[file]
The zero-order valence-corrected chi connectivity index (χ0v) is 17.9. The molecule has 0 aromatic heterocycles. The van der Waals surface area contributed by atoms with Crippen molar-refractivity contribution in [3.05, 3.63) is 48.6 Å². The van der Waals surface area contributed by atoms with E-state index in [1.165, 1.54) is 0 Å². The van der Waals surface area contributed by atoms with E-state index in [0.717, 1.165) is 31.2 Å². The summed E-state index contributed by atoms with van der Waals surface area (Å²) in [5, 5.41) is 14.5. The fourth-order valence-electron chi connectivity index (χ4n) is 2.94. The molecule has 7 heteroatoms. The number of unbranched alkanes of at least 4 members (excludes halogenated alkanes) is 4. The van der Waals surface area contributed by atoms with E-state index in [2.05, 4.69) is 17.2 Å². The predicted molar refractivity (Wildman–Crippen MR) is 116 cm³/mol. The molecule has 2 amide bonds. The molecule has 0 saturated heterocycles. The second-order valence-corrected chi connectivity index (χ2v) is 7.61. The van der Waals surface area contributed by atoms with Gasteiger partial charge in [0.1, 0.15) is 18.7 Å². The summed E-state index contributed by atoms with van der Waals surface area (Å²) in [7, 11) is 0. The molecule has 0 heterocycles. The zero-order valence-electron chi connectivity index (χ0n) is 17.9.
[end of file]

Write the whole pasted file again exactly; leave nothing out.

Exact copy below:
The zero-order valence-corrected chi connectivity index (χ0v) is 17.9. The molecule has 0 aromatic heterocycles. The van der Waals surface area contributed by atoms with Crippen molar-refractivity contribution in [3.05, 3.63) is 48.6 Å². The van der Waals surface area contributed by atoms with E-state index in [1.165, 1.54) is 0 Å². The van der Waals surface area contributed by atoms with E-state index in [0.717, 1.165) is 31.2 Å². The summed E-state index contributed by atoms with van der Waals surface area (Å²) in [5, 5.41) is 14.5. The fourth-order valence-electron chi connectivity index (χ4n) is 2.94. The molecule has 7 heteroatoms. The number of unbranched alkanes of at least 4 members (excludes halogenated alkanes) is 4. The van der Waals surface area contributed by atoms with E-state index in [2.05, 4.69) is 17.2 Å². The predicted molar refractivity (Wildman–Crippen MR) is 116 cm³/mol. The molecule has 2 amide bonds. The molecule has 0 saturated heterocycles. The second-order valence-corrected chi connectivity index (χ2v) is 7.61. The van der Waals surface area contributed by atoms with Gasteiger partial charge in [0.1, 0.15) is 18.7 Å². The summed E-state index contributed by atoms with van der Waals surface area (Å²) in [7, 11) is 0. The molecule has 0 heterocycles. The zero-order valence-electron chi connectivity index (χ0n) is 17.9.